Soothsayers and prognosticators and futurists all have one thing in common. They’re wrong. Wrong about analyzing the present to determine the future. What if someone told you that your Mac and iPhone would merge? Would you nod in agreement? Would you ask, “How?”
What if someone told you that Wi-Fi 6 and 5G will force the merger of Macs and iPhones, PCs and smartphones? Would you think of them as futurists? Or, would you realize the truth?
Here’s an example:
Notorious anti-Apple screed writer Rob Enderle:
How WiFi 6 and 5G will force the merger of PCs and smartphones
So, faster access to the internet– already slower than Wi-Fi 5 and 4G LTE access– will make my Mac and iPhone the same?
Once you can provide a high-bandwidth, low-latency solution that meets or exceeds a wired connection, you can move into the cloud – and that will force a revolutionary change in hardware design.
I shall believe it when I see it.
This is something of the old thin-client argument about computers; think of it as a display and keyboard hooked up to a giant computer, a mainframe, that gives you everything you need to, um, uh, well– compute.
How did thin-clients work out in the marketplace? iPad and iPhones are thin clients but with portable horsepower. But they’re thin, right?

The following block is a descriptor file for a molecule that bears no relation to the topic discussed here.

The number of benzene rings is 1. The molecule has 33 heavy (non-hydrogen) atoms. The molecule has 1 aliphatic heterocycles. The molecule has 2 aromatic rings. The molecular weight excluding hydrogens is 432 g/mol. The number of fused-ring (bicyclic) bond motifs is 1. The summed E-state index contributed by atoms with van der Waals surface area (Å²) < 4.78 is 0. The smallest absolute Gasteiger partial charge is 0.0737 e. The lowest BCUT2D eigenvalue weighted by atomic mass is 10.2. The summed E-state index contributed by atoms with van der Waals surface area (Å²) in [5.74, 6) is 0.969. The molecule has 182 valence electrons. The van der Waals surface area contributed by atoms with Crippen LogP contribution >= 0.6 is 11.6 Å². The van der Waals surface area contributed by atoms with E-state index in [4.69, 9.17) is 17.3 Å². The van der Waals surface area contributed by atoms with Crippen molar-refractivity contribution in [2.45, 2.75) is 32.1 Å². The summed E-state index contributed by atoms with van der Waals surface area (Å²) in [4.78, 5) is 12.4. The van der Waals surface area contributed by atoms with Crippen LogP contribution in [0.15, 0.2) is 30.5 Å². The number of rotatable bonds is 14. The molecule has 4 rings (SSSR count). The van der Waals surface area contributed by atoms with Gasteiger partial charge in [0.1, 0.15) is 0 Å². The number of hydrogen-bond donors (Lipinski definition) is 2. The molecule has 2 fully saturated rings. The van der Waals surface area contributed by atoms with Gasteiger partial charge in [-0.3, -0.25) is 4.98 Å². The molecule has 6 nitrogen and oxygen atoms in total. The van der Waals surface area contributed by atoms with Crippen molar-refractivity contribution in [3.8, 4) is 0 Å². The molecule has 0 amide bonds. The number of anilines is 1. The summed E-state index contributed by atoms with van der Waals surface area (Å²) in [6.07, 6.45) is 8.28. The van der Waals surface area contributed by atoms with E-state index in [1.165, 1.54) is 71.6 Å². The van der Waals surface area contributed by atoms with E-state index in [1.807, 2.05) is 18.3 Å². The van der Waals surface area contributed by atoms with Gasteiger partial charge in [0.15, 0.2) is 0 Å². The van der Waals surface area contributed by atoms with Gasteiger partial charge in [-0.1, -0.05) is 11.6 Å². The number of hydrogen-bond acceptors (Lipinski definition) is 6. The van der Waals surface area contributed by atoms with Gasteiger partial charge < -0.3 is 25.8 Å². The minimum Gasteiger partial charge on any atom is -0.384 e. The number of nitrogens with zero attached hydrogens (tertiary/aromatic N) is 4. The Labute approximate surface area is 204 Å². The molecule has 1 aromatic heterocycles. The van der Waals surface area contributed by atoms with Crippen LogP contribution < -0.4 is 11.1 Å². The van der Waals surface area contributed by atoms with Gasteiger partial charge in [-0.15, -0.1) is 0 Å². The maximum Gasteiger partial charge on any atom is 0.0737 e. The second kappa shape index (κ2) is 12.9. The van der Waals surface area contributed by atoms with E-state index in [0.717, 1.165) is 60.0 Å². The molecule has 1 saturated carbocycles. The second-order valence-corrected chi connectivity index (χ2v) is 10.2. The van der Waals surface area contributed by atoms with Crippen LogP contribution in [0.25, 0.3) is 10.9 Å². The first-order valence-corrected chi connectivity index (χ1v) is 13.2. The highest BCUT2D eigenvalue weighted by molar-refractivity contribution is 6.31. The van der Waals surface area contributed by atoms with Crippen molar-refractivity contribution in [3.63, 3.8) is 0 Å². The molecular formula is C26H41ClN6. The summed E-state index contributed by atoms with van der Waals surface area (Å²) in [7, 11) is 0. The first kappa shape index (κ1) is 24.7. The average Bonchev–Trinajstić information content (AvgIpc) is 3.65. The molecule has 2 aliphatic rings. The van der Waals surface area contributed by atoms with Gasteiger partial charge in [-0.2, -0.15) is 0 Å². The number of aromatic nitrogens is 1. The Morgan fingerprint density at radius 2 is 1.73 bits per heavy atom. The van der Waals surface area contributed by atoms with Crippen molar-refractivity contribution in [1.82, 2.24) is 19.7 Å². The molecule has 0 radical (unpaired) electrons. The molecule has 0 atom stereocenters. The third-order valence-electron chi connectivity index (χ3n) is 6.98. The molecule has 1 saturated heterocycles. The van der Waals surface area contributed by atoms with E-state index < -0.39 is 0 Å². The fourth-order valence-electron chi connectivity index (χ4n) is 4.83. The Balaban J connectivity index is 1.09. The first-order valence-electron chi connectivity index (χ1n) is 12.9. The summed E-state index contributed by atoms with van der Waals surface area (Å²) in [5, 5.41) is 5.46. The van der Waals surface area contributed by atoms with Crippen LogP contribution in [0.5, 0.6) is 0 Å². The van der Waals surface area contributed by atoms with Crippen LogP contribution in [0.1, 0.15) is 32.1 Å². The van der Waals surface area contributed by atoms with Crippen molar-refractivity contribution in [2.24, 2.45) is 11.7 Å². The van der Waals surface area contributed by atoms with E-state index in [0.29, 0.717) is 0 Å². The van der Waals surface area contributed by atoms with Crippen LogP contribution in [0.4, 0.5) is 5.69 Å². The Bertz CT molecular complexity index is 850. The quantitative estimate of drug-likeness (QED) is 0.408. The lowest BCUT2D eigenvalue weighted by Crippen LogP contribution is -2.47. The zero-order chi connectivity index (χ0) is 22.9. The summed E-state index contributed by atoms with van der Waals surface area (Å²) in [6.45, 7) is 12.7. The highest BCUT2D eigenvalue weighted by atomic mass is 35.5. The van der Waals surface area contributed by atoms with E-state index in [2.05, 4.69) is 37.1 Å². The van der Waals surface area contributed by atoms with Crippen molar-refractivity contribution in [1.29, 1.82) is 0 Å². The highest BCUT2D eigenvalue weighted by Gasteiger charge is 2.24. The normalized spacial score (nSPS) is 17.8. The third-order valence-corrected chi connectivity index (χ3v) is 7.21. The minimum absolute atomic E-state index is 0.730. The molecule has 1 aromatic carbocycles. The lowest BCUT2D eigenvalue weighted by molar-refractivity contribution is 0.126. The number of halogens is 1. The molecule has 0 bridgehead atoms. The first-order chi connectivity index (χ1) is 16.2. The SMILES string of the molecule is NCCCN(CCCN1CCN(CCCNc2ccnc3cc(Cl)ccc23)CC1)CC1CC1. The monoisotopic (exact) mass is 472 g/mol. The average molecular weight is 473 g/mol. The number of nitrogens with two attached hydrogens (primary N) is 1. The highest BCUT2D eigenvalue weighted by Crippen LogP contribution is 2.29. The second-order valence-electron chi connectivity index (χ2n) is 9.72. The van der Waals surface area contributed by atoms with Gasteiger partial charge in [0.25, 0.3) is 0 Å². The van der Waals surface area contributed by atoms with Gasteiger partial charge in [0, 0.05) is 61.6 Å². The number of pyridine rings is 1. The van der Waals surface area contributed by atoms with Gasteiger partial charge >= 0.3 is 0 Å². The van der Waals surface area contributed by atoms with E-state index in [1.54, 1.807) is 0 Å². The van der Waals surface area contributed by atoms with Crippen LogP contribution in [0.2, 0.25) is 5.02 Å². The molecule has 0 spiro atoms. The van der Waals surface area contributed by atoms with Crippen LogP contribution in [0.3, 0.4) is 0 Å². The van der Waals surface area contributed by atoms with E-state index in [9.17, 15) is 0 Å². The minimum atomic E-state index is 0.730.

Regardless of the wireless technology we currently have most desktops are still defined by the wired world that existed in the early part of this century.
Uh, no. None of my devices are wired. Everything is wireless. Everything. Even my new refrigerator.
We mostly still have phones on our desks, PCs or laptops that use wired connections, and our productivity applications run locally.
While I’m sure there are offices with PCs that use Ethernet, I have not run into such a situation in a few years. Wi-Fi. 4G LTE. Smartphones, notebooks, and tablets rule.
Yet, here it is, 2016 already, and there are technologists clinging to the past.
Thin-client, thin-client, thin-client…
Microsoft anticipated this with its Virtual Desktop, where the entire Windows experience is moved to and managed in the cloud, and nothing resides on the PC.
Enderle, of course, loves all things Microsoft and Windows and hates all things Apple, but he’s onto something with the so-called smartphone PC. See, Microsoft Office runs on everything, so everything must be a thin-client; a dumb terminal connected to the cloud, and that cloud is going to be sooo fast, thanks to Wi-Fi 6 and 5G, that nobody will want apps on their devices; apps will live on the cloud.
Think of it as a dumb terminal in your hand.
What’s the problem? Reality. Does anyone think Apple has the capability to build a giant server farm that can run all the apps every user needs on a thin-client iPhone for over a billion customers?
Think. About. It.
Also, think about this. 5G will be very fast, but already the entire public internet barely crawls along, on average, at 25-Mbps. 5G has speed. The public internet does not.
I think we’ll have iPhone-like brain implants before we all carry around a thin-client iPhone.